I can't get over what a brilliant wordsmith this guy is. He writes these great detective novels set in Alaska, but he could write anything. I'd read his laundry list. It's a neat combination of crime-solving mystery, a great underemployed detective, personal interaction with women and his autistic roommate, Inuit folklore and characters, extremely visual landscapes, and simply fantastic writing. He drags you in with the story and captivates you with the eloquence.

Good Omens, by Neil Gaiman & Terry Pratchett rr
This might be my favorite book. I've read it a couple of times, and it still knocks me for a loop. I'm amazed at the intricacies of the story, and the little details that sneak in from every corner. A black comedy about the apocalypse, an angel and a demon who are trying to decide whether or not to let it continue, the antichrist and his dog, and the witch who foretold it. It's a perfect blend of Gaiman (dark and eloquent and clever) and Pratchett (witty and punny and clever), who are two of the most astounding writers of our time. This one rocks!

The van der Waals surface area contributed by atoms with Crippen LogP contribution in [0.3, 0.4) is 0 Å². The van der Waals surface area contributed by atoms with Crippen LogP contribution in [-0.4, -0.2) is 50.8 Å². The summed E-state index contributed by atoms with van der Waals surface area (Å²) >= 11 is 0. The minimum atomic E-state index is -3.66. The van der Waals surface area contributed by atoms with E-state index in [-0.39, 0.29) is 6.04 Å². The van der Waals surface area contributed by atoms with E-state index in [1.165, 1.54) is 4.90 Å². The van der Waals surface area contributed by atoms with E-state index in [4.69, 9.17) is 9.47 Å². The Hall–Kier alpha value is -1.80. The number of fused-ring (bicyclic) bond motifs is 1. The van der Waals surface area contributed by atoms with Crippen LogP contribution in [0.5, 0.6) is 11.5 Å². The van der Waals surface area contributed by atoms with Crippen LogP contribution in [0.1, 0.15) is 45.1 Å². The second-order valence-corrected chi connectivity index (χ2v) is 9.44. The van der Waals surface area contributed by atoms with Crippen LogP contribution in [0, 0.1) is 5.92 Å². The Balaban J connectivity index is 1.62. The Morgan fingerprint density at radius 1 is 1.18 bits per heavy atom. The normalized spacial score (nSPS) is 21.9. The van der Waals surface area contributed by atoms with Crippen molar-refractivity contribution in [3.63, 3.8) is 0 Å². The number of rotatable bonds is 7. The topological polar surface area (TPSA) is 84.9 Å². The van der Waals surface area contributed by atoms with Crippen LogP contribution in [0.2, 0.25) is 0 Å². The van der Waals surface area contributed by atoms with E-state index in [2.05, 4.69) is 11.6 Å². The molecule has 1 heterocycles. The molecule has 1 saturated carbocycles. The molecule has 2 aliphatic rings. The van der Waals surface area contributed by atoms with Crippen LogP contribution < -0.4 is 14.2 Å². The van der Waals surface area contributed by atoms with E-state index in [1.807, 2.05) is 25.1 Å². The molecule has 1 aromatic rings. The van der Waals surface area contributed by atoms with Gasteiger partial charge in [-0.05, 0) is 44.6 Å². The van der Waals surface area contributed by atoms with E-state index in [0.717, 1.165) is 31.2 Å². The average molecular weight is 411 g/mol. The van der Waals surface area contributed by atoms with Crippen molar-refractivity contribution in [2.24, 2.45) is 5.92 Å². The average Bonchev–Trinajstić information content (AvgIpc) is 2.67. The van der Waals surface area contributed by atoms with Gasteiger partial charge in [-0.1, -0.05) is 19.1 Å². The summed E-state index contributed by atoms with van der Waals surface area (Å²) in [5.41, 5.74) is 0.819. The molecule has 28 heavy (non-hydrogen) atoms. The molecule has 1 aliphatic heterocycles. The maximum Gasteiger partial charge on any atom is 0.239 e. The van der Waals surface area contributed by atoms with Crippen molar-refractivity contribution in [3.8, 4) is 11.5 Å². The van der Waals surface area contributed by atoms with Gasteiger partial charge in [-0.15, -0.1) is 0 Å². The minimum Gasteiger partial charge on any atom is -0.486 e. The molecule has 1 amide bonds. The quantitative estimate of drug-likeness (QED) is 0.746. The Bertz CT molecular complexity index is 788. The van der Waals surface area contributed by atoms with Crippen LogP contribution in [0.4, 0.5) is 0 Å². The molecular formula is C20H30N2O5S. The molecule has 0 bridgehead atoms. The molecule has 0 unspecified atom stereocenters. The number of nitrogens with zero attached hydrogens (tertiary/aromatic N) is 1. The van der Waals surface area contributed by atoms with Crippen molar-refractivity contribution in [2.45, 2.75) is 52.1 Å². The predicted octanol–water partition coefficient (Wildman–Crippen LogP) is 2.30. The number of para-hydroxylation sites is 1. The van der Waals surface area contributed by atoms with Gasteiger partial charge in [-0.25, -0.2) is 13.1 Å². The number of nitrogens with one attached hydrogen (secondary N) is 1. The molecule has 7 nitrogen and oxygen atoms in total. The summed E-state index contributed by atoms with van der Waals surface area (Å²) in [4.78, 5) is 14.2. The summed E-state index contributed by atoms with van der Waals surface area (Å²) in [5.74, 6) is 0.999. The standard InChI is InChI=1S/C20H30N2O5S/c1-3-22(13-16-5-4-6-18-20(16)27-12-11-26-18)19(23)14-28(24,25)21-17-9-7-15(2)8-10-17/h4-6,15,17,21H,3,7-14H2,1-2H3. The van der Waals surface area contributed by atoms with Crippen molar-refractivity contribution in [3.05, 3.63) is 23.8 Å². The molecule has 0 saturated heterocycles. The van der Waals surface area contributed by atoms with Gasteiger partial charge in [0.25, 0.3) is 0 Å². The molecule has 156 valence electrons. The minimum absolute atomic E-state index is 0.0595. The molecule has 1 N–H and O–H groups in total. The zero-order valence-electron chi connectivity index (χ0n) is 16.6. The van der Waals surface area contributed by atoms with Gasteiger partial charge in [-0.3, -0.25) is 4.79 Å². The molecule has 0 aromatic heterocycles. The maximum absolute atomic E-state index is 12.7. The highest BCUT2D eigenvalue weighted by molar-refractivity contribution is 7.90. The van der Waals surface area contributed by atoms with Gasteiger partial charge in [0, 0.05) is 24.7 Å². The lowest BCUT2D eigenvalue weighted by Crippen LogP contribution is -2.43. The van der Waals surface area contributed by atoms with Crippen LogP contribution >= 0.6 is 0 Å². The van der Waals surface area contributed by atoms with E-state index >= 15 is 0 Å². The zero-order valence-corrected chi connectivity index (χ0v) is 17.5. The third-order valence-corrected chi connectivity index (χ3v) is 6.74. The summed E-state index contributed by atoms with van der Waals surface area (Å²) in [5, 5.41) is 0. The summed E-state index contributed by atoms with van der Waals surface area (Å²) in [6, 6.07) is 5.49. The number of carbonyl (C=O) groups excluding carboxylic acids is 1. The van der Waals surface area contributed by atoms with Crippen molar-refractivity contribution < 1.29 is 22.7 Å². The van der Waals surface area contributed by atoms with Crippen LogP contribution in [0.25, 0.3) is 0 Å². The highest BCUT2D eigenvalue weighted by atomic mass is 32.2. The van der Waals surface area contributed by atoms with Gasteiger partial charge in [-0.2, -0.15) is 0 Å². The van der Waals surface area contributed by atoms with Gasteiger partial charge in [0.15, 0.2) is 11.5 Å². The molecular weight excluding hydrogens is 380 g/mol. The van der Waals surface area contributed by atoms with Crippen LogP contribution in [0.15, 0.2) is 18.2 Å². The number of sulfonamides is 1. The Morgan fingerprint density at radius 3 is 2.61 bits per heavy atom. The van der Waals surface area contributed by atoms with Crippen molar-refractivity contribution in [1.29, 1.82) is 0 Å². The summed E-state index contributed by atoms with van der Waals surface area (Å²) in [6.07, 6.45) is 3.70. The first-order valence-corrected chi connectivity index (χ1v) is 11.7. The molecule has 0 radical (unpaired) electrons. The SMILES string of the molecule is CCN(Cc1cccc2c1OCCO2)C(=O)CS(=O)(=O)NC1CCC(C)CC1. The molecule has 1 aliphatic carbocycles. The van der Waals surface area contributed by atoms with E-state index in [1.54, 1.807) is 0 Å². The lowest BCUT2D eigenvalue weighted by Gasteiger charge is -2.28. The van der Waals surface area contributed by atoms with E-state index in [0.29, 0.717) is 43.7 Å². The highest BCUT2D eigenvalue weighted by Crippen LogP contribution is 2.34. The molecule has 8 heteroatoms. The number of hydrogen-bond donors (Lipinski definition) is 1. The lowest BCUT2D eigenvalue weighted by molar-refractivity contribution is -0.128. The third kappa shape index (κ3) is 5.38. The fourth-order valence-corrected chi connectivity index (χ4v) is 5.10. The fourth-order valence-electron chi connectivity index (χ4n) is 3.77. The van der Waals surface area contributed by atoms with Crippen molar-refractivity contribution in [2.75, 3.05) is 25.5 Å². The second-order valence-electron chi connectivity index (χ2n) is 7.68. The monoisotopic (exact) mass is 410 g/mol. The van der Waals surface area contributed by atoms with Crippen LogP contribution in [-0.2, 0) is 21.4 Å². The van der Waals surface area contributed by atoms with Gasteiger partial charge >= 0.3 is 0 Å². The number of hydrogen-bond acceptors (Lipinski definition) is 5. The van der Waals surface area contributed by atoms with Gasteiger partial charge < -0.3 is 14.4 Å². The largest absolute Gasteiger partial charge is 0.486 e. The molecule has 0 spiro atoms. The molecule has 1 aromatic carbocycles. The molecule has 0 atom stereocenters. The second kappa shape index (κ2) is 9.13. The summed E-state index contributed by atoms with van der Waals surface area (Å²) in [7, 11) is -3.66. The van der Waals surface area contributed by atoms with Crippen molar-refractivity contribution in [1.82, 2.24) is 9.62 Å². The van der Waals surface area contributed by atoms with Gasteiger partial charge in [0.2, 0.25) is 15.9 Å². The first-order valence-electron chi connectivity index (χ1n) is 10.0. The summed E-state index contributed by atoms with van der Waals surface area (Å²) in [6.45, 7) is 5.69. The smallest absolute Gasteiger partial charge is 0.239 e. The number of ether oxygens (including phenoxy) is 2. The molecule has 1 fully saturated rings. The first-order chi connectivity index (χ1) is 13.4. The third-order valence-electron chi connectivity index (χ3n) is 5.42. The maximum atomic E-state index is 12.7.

Harry Potter and the Goblet of Fire, by JK Rowling
Harry Potter and the Prisoner of Azkaban, by JK Rowling rr
Harry Potter and the Chamber of Secrets, by JK Rowling rr
Harry Potter and the Philosopher's Stone, by JK Rowling rr
Believe the hype. These are some of the best books ever. I've coerced so many adults into reading these stories, who would *never* touch a childrens' book. Seriously, guys, they're as good as the Hobbit. As good as A Wind in the Willows. They are so magical and sweet, yet fast-paced, and extremely clever. Amazingly clever. They suck you in, and you'll be an addict like the rest of us. Trust me.

Smoke and Mirrors, by Neil Gaiman
"Each of these stories is a reflection of or on something and is no more solid than a breath of smoke. They're messages from Looking-Glass Land and pictures in the shifting clouds: smoke and mirrors, that's all they are. But I enjoyed writing them, and they, in their turn, I like to imagine, appreciate being read. Welcome."